Restaurants banning tipping and transitioning to “gratuity included” pricing is not a new concept. While such arrangements rarely last, from time-to-time news breaks of avant-garde restaurateurs who attempt to throw off the tipping yoke, and launch eateries where management (and not patrons) have control over staff compensation leading (in theory) to a more equitable workplace. The thought process is that gratuities left to wait staff, even in establishments that engage in some form of tip pooling, are rarely distributed “fairly” to the important people who work in the kitchen, clear the tables, and take the reservations. The solution? Mark-up menu prices by 20% and pay all staff a living wage.
Over four days in late August, 2015 the harrowing tale of Mr. Comeau’s fateful trip across the J.C. Van Horne Bridge that connects Quebec and New Brunswick, with a trunk full of booze, was played out in a court room in the town of Campbellton, New Brunswick – population 7, 385.
On March 16, 2016 the Supreme Court of British Columbia released its reasons for judgment in Brissette v. Cactus Club Cabaret Ltd. Madam Justice Gropper’s reasons for judgment can be found here. Brissette was a slander case: Mr. Brissette alleged that a manager at the Cactus Club restaurant at Canada Place in Vancouver, B.C. slandered him by making false statements to others that he inappropriately touched the server who was looking after his party that evening. The case has been widely reported in the media.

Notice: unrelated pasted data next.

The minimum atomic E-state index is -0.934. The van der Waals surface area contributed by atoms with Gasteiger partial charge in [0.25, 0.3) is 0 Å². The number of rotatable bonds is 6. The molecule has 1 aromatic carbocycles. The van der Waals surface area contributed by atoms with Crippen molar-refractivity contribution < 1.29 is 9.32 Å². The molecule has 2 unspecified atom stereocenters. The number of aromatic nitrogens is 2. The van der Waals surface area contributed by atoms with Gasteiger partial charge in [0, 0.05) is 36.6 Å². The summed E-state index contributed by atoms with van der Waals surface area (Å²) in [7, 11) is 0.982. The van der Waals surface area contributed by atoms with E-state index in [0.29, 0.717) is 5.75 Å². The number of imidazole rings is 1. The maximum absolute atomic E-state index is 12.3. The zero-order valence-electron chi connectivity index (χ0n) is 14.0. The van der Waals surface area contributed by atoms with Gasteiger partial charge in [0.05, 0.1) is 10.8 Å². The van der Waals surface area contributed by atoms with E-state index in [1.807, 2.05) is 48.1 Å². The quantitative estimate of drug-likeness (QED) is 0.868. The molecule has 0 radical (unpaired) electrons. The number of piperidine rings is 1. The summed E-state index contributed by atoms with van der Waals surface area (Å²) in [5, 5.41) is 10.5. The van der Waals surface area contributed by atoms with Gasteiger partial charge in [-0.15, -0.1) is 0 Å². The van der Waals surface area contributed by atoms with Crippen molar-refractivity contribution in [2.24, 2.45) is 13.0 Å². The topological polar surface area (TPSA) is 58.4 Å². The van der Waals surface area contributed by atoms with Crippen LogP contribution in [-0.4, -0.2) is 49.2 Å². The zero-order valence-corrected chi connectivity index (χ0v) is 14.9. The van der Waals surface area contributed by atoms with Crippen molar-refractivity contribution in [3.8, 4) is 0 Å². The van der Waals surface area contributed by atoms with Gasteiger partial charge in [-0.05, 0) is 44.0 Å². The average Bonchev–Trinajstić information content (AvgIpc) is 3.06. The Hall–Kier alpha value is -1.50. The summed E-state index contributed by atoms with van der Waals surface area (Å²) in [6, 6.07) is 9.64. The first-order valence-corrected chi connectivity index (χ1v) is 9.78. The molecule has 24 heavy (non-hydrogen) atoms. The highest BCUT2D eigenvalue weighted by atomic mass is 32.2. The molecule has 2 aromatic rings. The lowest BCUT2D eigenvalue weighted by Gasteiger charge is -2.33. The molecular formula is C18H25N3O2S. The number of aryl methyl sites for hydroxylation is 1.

In part one of Craft Beer Litigation: Understanding the Blue Moon Class Action Alcohol & Advocacy outlined the facts of a class action lawsuit started by a self-proclaimed “beer aficionado” against MillerCoors after he learned, to his horror, that Blue Moon beer was not a “craft beer” after all.
Readers of Alcohol & Advocacy will not be surprised to learn that as craft beer and spirits grow in market share and notoriety, so too does the volume of class action lawsuits filed against their manufacturers.